Suffer from cold feet? You might be able to avoid energy-sucking space heaters by using a heating pad.
With my butt firmly planted in an office chair for anything up to 14 hours a day, I find my feet get really cold during winter and even in the latter parts of autumn and early spring.
If my feet are cold, the rest of me is too. It doesn’t seem to matter if I double up on socks or even if I have insulated footwear on – they are still like ice-blocks.
Last year I tried a less power hungry fan heater – 750 watts. It was OK, but my feet were still a little icy and given I pay for 100% wind power for my office; it was getting rather expensive – costing me around 4 bucks a day to run.
I guess that is a small price to pay for a degree of comfort; but it just seemed a bit wasteful to me considering it wasn’t really doing the job. If I didn’t have the green power option and my electricity was coming from a brown coal fired power station, it would have also been responsible for adding around 8-9 pounds of carbon emissions to the atmosphere a day.
Additionally, fan heaters dry out the air, so I was finding my eyes were getting very sore by the end of a day.
I had also tried sticking a small column heater under my desk on a low heat setting, but that didn’t work either.
I bought a heating pad late in the season last year; but never got around to use it. Now the cooler weather is starting to make itself known in Australia, I’ve been able to give it a whirl.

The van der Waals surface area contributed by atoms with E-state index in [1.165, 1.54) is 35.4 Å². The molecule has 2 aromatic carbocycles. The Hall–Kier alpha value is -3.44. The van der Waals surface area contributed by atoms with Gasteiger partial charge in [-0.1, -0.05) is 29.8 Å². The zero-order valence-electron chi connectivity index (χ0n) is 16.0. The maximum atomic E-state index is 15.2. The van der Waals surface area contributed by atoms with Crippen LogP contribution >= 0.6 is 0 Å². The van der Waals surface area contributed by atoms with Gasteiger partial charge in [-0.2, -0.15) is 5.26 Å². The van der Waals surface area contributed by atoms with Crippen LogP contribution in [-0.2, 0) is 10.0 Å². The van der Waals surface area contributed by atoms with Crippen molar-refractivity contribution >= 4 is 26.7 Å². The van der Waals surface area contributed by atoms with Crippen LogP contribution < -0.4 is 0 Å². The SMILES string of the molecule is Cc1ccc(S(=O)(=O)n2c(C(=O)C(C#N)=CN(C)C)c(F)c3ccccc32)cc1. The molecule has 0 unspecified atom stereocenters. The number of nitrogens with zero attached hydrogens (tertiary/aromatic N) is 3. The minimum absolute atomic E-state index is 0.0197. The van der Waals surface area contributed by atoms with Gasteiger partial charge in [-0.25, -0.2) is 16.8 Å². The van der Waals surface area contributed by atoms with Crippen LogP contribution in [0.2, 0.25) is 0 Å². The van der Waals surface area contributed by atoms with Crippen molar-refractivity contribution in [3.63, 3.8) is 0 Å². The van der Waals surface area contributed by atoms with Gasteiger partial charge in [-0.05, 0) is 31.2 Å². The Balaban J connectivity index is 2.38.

The heating pad is providing a better degree of comfort using just a fraction of the energy. It heats to around 40C (104F). According to the vendor, it’s rated at 75 watts; but my Watts Clever unit (measures electricity consumption) puts it at 90 watts.
90 watts is around 12% the electricity consumption of my energy efficient fan heater. The heating pad will pay for itself in around 12 days of use and I’ll save hundreds of dollars extra this season.
Just a word of caution – given the nature of this sort of appliance, choose carefully. I’ve read some disturbing stories about poor quality pads having hot spots and even catching fire.
Don’t spill liquids on a heating pad, fold them or leave them unattended. Read the instructions carefully and examine the pad regularly for wear.
While I have a safety switch on my home’s switchboard that reduces fire and shock risk; I really don’t want to test it out :).